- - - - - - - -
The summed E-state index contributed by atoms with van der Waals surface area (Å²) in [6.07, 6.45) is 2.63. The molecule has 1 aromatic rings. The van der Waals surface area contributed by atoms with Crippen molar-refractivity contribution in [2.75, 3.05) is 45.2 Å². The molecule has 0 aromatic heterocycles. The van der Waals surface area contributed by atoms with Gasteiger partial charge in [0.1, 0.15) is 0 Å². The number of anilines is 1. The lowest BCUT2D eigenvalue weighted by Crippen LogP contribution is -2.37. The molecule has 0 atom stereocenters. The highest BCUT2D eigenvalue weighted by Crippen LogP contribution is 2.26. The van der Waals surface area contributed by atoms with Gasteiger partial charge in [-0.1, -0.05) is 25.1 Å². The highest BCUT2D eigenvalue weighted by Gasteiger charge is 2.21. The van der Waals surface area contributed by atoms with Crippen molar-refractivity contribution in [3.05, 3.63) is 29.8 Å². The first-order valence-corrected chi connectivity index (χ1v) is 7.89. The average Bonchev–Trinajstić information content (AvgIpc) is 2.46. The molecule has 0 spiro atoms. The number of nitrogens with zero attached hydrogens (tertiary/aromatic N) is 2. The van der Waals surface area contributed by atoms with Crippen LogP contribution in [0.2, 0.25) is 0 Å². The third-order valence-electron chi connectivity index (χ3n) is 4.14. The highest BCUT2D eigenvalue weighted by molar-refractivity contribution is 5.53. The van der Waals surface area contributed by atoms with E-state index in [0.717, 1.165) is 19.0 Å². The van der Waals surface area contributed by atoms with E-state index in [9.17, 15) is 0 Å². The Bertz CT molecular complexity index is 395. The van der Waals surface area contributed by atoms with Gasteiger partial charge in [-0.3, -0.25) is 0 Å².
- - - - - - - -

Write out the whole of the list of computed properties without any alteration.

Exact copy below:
The summed E-state index contributed by atoms with van der Waals surface area (Å²) in [6.07, 6.45) is 2.63. The molecule has 1 aromatic rings. The van der Waals surface area contributed by atoms with Crippen molar-refractivity contribution in [2.75, 3.05) is 45.2 Å². The molecule has 0 aromatic heterocycles. The van der Waals surface area contributed by atoms with Gasteiger partial charge in [0.1, 0.15) is 0 Å². The number of anilines is 1. The lowest BCUT2D eigenvalue weighted by Crippen LogP contribution is -2.37. The molecule has 0 atom stereocenters. The highest BCUT2D eigenvalue weighted by Crippen LogP contribution is 2.26. The van der Waals surface area contributed by atoms with Gasteiger partial charge in [-0.1, -0.05) is 25.1 Å². The highest BCUT2D eigenvalue weighted by Gasteiger charge is 2.21. The van der Waals surface area contributed by atoms with Crippen molar-refractivity contribution in [3.05, 3.63) is 29.8 Å². The first-order valence-corrected chi connectivity index (χ1v) is 7.89. The average Bonchev–Trinajstić information content (AvgIpc) is 2.46. The molecule has 0 spiro atoms. The number of nitrogens with zero attached hydrogens (tertiary/aromatic N) is 2. The van der Waals surface area contributed by atoms with Crippen LogP contribution in [0.2, 0.25) is 0 Å². The third-order valence-electron chi connectivity index (χ3n) is 4.14. The highest BCUT2D eigenvalue weighted by molar-refractivity contribution is 5.53. The van der Waals surface area contributed by atoms with E-state index in [0.717, 1.165) is 19.0 Å². The van der Waals surface area contributed by atoms with E-state index in [9.17, 15) is 0 Å². The Bertz CT molecular complexity index is 395. The van der Waals surface area contributed by atoms with Gasteiger partial charge in [-0.3, -0.25) is 0 Å².